cold steel creeps into his touch
he is not right, he is not the same

As the night lightens into morn
with the first call of the cockerel,
I slip into his room
I call his name, look into his eyes
lay his head upon my breast,
mama knows all, mama’s love will heal.

fluffycutething said...

I feel an adult who feels ashamed to speak his local dialect and thinks it's razz to teach his/her children may be suffering from a low self esteem

Vickii said...

Learning another language is always a good thing, I always think it is a shame when kids can't speak one of their parents languages. I for one can't speak Yoruba. I guess a lot of parents think that instead of teaching your children a language that is only spoken in very few countries, they're better off learning a language spoken internationally.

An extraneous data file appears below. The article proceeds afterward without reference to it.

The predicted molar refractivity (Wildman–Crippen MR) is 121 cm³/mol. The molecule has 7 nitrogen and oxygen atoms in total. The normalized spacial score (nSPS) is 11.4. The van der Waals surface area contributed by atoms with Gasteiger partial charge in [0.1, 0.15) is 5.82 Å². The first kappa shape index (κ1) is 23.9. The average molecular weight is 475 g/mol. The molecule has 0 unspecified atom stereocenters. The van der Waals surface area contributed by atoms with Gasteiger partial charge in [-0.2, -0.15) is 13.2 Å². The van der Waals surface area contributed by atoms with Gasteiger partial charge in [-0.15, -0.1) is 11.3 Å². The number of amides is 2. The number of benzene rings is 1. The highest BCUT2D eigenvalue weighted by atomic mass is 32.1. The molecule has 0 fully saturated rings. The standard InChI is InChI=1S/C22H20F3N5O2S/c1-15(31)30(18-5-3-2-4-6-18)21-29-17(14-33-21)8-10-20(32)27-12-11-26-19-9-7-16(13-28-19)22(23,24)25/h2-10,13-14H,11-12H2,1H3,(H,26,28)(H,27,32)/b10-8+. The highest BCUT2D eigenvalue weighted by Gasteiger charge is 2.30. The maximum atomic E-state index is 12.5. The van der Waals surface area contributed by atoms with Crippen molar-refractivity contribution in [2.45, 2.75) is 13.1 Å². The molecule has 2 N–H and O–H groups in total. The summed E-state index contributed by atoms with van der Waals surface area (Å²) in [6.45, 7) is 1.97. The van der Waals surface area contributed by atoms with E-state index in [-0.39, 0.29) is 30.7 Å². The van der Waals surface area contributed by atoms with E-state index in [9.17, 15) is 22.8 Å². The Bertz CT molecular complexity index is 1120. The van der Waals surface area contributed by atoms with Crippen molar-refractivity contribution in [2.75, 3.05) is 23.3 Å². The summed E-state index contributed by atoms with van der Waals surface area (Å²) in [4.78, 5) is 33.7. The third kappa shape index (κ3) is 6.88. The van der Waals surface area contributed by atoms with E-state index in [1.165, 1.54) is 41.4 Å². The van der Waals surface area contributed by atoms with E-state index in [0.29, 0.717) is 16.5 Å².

Pidgin english isn't a language lol, it's fun but I'd only let my children speak it as long as they knew how to speak perfect English first!


I wish I had been required to speak the many languages spoken in my house when growing up - yoruba, kalabari. Instead, my mother focused on French. While I am glad that I speak French, it would have been nice to have a command of both my mother and father's tongues. As for Yoruba, I simply watch Yoruba movies to keep up with my ability.

As for Pidgin, my grandmother spoke Pidgin and even though I am unable to speak Yoruba or Kalabari or her language, Bakweri, I can knack pidgin like a proessional!

Nonesuch said...

i think its important to teach your native tongue to your children.I'm doing that with boys already.I speak Yoruba and my dialect ekiti quite well.